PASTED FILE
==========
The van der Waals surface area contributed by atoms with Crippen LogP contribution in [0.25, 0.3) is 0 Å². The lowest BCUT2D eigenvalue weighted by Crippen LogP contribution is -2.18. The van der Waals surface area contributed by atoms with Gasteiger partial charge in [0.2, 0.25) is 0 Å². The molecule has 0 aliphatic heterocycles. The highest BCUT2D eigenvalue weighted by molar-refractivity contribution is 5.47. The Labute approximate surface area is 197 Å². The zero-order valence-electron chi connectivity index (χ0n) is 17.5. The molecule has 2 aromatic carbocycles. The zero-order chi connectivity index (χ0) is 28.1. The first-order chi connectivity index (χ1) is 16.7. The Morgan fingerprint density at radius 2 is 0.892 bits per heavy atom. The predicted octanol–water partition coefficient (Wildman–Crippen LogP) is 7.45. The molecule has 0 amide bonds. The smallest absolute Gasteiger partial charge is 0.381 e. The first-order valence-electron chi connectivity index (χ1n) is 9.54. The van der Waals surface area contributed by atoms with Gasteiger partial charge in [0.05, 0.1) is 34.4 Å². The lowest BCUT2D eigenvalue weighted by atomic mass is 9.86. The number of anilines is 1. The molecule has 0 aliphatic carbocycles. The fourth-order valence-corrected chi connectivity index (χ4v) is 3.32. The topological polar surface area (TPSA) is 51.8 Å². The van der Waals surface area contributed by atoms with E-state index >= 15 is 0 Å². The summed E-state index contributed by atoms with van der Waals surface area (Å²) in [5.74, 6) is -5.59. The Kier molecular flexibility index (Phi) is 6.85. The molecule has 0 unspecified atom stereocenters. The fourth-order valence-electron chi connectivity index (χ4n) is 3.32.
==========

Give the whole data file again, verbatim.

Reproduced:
The van der Waals surface area contributed by atoms with Crippen LogP contribution in [0.25, 0.3) is 0 Å². The lowest BCUT2D eigenvalue weighted by Crippen LogP contribution is -2.18. The van der Waals surface area contributed by atoms with Gasteiger partial charge in [0.2, 0.25) is 0 Å². The molecule has 0 aliphatic heterocycles. The highest BCUT2D eigenvalue weighted by molar-refractivity contribution is 5.47. The Labute approximate surface area is 197 Å². The zero-order valence-electron chi connectivity index (χ0n) is 17.5. The molecule has 2 aromatic carbocycles. The zero-order chi connectivity index (χ0) is 28.1. The first-order chi connectivity index (χ1) is 16.7. The Morgan fingerprint density at radius 2 is 0.892 bits per heavy atom. The predicted octanol–water partition coefficient (Wildman–Crippen LogP) is 7.45. The molecule has 0 amide bonds. The smallest absolute Gasteiger partial charge is 0.381 e. The first-order valence-electron chi connectivity index (χ1n) is 9.54. The van der Waals surface area contributed by atoms with Gasteiger partial charge in [0.05, 0.1) is 34.4 Å². The lowest BCUT2D eigenvalue weighted by atomic mass is 9.86. The number of anilines is 1. The molecule has 0 aliphatic carbocycles. The fourth-order valence-corrected chi connectivity index (χ4v) is 3.32. The topological polar surface area (TPSA) is 51.8 Å². The van der Waals surface area contributed by atoms with E-state index >= 15 is 0 Å². The summed E-state index contributed by atoms with van der Waals surface area (Å²) in [5.74, 6) is -5.59. The Kier molecular flexibility index (Phi) is 6.85. The molecule has 0 unspecified atom stereocenters. The fourth-order valence-electron chi connectivity index (χ4n) is 3.32.